Wednesday, June 30, 2004


"The MOST team used their tiny but powerful satellite as a stellar stethoscope to take the pulse of one of the best-known stars in the Galaxy, called Procyon (PRO-see-yon), and were shocked to discover their cosmic patient is a 'flat liner'. The star shows none of the pulsations predicted by over 20 years of earlier theory and observations from Earth. The journal Nature will publish these unexpected findings on July 1."

A scientific anomaly! Quick -- who do we make fun of?
Now that I actually stop to think about it, I don't think there are two separate stories about my book by Wireless Flash after all. I think the one posted below is it. That interview was a while ago and I only remember that the guy sounded incredibly bored, apparently peeved that he had to ask me questions about a subject which he must have considered hopelessly outre and embarrassing.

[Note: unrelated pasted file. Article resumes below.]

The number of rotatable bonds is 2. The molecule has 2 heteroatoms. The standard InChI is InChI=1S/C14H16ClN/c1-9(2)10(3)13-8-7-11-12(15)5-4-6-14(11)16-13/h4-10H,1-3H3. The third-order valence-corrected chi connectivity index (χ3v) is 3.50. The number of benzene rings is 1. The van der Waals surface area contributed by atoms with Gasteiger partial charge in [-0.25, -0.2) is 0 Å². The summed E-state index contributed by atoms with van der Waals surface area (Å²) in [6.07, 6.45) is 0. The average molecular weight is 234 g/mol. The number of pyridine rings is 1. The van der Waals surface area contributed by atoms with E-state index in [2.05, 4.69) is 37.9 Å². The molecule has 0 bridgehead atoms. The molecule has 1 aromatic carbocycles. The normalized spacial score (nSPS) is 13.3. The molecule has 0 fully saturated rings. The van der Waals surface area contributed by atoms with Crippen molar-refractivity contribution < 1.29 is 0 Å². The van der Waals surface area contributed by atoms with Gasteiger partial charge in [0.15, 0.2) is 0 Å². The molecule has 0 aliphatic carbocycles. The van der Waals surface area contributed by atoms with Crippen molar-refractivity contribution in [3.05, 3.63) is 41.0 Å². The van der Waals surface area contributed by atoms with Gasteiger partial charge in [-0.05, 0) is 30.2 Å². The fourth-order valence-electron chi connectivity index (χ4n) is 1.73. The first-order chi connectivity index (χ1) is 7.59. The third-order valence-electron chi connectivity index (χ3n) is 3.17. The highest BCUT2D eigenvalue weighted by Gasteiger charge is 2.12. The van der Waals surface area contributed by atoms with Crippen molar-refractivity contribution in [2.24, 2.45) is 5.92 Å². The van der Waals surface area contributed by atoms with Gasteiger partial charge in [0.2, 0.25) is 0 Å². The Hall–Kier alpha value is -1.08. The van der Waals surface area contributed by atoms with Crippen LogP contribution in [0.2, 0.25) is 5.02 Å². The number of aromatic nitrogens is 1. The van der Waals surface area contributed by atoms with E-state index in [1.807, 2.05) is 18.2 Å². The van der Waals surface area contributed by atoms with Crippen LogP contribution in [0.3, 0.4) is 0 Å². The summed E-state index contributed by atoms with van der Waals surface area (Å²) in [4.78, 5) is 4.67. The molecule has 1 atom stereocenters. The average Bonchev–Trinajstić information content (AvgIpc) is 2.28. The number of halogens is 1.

I was aware that this morning's radio hosts were very much intent on making the "spiders" laughable, but at least it was live and I was able to clarify. And considering they were taking their cue from Wireless, who can really blame them?

Tomorrow morning should be interesting; I'm assuming the Irish hosts picked up the story from Wireless as well and will attempt a similar "hit." ("Hey, this moron thinks there are giant, blood-sucking spiders on Mars! And, uh, tumbleweeds! I know what he's smoking!" Of course, you have to imagine this being said in a thick Irish accent.)
New World Disorder was kind enough to locate the complete text of the "Spiders From Mars" article. It's pretty goddamned awful. My comments are in [brackets].